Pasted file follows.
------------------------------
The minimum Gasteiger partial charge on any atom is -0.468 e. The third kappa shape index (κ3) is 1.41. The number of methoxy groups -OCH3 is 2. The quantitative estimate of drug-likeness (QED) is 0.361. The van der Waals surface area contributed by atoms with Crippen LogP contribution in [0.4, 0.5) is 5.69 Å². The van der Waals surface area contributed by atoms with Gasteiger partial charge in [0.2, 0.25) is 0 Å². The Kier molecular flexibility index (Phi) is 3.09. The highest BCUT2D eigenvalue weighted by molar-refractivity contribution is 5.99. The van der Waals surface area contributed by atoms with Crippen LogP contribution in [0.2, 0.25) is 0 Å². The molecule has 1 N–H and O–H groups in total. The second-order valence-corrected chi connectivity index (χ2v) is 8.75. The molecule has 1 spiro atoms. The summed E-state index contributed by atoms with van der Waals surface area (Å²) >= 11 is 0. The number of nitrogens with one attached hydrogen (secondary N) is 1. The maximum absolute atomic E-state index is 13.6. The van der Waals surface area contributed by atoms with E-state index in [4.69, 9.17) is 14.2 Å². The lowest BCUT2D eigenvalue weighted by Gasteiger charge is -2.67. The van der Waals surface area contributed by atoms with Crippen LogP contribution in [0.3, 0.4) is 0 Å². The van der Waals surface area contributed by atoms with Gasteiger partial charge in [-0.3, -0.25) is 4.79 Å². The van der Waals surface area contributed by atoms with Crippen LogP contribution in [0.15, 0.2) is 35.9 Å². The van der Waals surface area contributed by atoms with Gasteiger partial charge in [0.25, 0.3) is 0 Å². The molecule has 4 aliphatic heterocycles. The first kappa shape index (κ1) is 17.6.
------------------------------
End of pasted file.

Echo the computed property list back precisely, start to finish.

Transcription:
The minimum Gasteiger partial charge on any atom is -0.468 e. The third kappa shape index (κ3) is 1.41. The number of methoxy groups -OCH3 is 2. The quantitative estimate of drug-likeness (QED) is 0.361. The van der Waals surface area contributed by atoms with Crippen LogP contribution in [0.4, 0.5) is 5.69 Å². The van der Waals surface area contributed by atoms with Gasteiger partial charge in [0.2, 0.25) is 0 Å². The Kier molecular flexibility index (Phi) is 3.09. The highest BCUT2D eigenvalue weighted by molar-refractivity contribution is 5.99. The van der Waals surface area contributed by atoms with Crippen LogP contribution in [0.2, 0.25) is 0 Å². The molecule has 1 N–H and O–H groups in total. The second-order valence-corrected chi connectivity index (χ2v) is 8.75. The molecule has 1 spiro atoms. The summed E-state index contributed by atoms with van der Waals surface area (Å²) >= 11 is 0. The number of nitrogens with one attached hydrogen (secondary N) is 1. The maximum absolute atomic E-state index is 13.6. The van der Waals surface area contributed by atoms with E-state index in [4.69, 9.17) is 14.2 Å². The lowest BCUT2D eigenvalue weighted by Gasteiger charge is -2.67. The van der Waals surface area contributed by atoms with Crippen LogP contribution in [0.3, 0.4) is 0 Å². The van der Waals surface area contributed by atoms with Gasteiger partial charge in [-0.3, -0.25) is 4.79 Å². The van der Waals surface area contributed by atoms with Crippen LogP contribution in [0.15, 0.2) is 35.9 Å². The van der Waals surface area contributed by atoms with Gasteiger partial charge in [0.25, 0.3) is 0 Å². The molecule has 4 aliphatic heterocycles. The first kappa shape index (κ1) is 17.6.